Simplifying Accessible Data Visualizations

Ted Gies (Elsevier), Øystein Moseng (Highsoft), Marita Vindedal (Highsoft)

More data viz! Ted Gies from Elsevier explained how the Dutch information analytics company specializing in health and science content uses visualisation to analyse technical data, and then Øystein and Marita detailed how Highcharts makes the resulting graphs and charts accessible. The techniques they covered were very sound, pragmatic, and sensible, but I would have liked them to go into more detail about making the data relationships being visualised accessible as well as just the representation of numbers from tables. I guess you can only cover so much in 40 minutes, and it doesn’t hurt to leave your audience wanting more.

The Accessibility of User Consents

Alicia Evans (TPGi)

Another very interesting presentation, in which Alicia explored how the ways we ask for and gain the consent of users can create significant accessibility issues. Again, there was interesting post-talk discussion, including from a lawyer who pointed out that legislation often user consent must be obtained, including in user authentication, privacy concerns and online safety, regardless of accessibility. This talk, together with Leilani’s the day before, gave me much food for thought.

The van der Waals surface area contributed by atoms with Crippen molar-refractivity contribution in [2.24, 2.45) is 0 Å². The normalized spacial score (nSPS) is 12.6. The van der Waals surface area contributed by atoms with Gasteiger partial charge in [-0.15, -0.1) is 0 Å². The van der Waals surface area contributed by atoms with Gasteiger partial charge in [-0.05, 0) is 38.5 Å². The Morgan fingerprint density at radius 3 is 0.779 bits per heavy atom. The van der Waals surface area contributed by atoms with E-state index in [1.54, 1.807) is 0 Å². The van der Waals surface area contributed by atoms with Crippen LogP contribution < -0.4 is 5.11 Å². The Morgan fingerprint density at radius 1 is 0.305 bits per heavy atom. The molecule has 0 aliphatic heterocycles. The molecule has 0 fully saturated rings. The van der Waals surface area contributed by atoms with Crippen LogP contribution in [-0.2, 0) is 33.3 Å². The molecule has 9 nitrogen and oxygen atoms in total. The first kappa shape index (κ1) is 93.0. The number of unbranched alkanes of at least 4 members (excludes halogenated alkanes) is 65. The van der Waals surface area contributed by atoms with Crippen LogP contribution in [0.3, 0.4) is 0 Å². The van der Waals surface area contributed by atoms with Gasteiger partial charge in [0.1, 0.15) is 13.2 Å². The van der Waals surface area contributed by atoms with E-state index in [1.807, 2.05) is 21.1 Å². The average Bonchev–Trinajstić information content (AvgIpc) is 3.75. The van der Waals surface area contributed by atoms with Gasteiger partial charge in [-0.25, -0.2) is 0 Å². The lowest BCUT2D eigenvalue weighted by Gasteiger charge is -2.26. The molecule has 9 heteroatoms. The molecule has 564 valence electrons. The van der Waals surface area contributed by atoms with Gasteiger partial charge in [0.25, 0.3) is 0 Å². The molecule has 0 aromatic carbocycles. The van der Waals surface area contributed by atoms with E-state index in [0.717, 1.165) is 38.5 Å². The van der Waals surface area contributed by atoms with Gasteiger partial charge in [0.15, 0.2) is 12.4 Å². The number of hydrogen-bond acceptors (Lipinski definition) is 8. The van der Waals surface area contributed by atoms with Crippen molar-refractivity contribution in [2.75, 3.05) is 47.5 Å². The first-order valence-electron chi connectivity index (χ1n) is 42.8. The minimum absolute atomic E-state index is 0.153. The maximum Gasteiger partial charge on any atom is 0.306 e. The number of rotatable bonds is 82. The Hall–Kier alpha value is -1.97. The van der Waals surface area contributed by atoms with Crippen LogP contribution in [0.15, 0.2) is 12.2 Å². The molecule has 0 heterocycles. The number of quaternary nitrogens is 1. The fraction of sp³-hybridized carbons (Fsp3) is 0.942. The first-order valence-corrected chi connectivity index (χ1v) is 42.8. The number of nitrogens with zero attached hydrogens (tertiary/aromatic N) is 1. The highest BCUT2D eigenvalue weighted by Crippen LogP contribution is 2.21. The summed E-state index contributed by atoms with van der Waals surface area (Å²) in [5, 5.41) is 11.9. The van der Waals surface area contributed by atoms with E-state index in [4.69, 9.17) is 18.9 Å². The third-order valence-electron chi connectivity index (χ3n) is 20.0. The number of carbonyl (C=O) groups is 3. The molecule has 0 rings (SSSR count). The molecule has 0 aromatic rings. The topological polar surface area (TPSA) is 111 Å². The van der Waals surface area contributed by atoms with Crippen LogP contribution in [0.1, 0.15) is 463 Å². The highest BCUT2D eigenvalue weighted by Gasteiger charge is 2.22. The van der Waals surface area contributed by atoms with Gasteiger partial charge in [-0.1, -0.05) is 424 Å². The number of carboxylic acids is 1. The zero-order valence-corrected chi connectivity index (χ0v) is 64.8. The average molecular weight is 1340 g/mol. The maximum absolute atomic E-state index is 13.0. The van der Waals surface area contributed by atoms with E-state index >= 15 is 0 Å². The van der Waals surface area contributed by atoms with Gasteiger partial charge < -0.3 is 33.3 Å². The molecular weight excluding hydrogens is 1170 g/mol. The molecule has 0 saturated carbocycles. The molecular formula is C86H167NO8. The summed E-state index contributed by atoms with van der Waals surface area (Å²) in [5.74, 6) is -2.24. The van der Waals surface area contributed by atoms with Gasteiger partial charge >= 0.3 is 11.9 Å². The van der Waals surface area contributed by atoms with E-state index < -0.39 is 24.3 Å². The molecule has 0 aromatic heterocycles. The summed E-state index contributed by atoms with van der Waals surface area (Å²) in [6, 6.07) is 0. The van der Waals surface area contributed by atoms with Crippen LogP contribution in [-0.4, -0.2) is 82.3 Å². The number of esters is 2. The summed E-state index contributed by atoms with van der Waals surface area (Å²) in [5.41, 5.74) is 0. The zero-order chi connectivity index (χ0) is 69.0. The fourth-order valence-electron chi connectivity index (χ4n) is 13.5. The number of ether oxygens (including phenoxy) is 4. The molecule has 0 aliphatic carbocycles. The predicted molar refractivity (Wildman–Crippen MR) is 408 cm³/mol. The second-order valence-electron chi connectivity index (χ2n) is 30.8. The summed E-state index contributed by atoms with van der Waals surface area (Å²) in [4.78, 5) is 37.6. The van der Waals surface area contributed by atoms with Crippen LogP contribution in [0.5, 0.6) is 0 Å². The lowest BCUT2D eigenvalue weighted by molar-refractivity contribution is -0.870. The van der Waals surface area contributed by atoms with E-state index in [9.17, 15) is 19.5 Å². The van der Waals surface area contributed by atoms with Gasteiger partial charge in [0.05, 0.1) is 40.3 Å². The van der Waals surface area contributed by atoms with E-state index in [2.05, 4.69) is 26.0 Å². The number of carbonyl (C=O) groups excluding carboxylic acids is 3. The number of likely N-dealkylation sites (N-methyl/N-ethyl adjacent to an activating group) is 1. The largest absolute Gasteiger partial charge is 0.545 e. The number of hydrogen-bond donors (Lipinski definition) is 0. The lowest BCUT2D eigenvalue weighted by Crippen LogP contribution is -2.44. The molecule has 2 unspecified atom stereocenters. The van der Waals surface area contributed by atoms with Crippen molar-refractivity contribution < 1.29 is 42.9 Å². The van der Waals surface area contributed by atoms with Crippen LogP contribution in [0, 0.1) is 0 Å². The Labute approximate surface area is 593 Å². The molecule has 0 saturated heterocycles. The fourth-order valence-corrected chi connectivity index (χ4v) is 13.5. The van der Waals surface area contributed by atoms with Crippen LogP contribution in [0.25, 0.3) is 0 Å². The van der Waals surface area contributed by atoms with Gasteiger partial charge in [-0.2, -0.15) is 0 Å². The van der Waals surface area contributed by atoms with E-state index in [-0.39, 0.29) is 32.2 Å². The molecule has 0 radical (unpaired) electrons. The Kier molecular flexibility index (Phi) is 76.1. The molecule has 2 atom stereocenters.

And that was it for the presentations. I couldn’t stay for any talks on Friday as my poor travel planning meant I had to leave by 10am in order to make connecting flights back to Australia.

I know from my time working with Web Directions and UX Australia that it’s easy to overwhelm yourself by attending too many consecutive talks, so I deliberately paced myself. I used the time in between to have good chats with people like Derek Featherstone, Matt May, Doug Schepers, Stewart Hay, and Ross Mullen, each of which delivered tremendous value in their own ways.

For that matter, I also gained great value from chatting with many people over breakfast, lunch, dinner, and drinks while I was at the conference. Working in digital accessibility is a deeply focused activity, and I’m not surprised some people feel burnt out after a while.

For myself, working in the web design and development industry for over 25 years, the last 12 focused on digital accessibility, I’ve never felt more energised about what I do than now.

Attending, and speaking at, my first CSUN conference has only sharpened my perspective and increased my appetite for working toward positive change. Onward!